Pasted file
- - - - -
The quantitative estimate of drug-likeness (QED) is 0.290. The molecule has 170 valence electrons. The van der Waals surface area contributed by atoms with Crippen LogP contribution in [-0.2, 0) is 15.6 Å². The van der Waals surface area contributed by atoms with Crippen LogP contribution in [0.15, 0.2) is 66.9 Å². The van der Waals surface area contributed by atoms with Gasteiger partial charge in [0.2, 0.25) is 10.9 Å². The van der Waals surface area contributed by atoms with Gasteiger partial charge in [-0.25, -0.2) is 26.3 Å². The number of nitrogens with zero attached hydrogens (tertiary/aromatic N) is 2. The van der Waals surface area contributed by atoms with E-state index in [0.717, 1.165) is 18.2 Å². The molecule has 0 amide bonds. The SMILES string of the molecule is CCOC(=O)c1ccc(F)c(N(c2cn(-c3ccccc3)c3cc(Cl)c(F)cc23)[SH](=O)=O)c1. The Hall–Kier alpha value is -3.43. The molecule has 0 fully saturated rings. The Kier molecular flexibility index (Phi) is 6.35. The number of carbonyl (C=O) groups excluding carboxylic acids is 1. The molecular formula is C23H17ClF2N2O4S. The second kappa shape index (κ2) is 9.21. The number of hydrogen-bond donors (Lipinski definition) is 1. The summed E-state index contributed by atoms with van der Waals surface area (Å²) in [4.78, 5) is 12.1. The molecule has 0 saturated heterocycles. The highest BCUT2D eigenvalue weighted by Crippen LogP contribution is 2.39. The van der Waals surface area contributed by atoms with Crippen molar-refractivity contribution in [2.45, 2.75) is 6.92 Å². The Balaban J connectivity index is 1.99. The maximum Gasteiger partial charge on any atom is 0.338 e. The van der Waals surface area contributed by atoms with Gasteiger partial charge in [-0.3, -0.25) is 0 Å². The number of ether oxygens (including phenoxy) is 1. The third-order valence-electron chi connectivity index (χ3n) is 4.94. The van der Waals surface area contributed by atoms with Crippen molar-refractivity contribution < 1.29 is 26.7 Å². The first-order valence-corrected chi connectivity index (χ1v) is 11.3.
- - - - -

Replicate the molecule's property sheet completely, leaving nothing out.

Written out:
The quantitative estimate of drug-likeness (QED) is 0.290. The molecule has 170 valence electrons. The van der Waals surface area contributed by atoms with Crippen LogP contribution in [-0.2, 0) is 15.6 Å². The van der Waals surface area contributed by atoms with Crippen LogP contribution in [0.15, 0.2) is 66.9 Å². The van der Waals surface area contributed by atoms with Gasteiger partial charge in [0.2, 0.25) is 10.9 Å². The van der Waals surface area contributed by atoms with Gasteiger partial charge in [-0.25, -0.2) is 26.3 Å². The number of nitrogens with zero attached hydrogens (tertiary/aromatic N) is 2. The van der Waals surface area contributed by atoms with E-state index in [0.717, 1.165) is 18.2 Å². The molecule has 0 amide bonds. The SMILES string of the molecule is CCOC(=O)c1ccc(F)c(N(c2cn(-c3ccccc3)c3cc(Cl)c(F)cc23)[SH](=O)=O)c1. The Hall–Kier alpha value is -3.43. The molecule has 0 fully saturated rings. The Kier molecular flexibility index (Phi) is 6.35. The number of carbonyl (C=O) groups excluding carboxylic acids is 1. The molecular formula is C23H17ClF2N2O4S. The second kappa shape index (κ2) is 9.21. The number of hydrogen-bond donors (Lipinski definition) is 1. The summed E-state index contributed by atoms with van der Waals surface area (Å²) in [4.78, 5) is 12.1. The molecule has 0 saturated heterocycles. The highest BCUT2D eigenvalue weighted by Crippen LogP contribution is 2.39. The van der Waals surface area contributed by atoms with Crippen molar-refractivity contribution in [2.45, 2.75) is 6.92 Å². The Balaban J connectivity index is 1.99. The maximum Gasteiger partial charge on any atom is 0.338 e. The van der Waals surface area contributed by atoms with Gasteiger partial charge in [-0.3, -0.25) is 0 Å². The number of ether oxygens (including phenoxy) is 1. The third-order valence-electron chi connectivity index (χ3n) is 4.94. The van der Waals surface area contributed by atoms with Crippen molar-refractivity contribution < 1.29 is 26.7 Å². The first-order valence-corrected chi connectivity index (χ1v) is 11.3.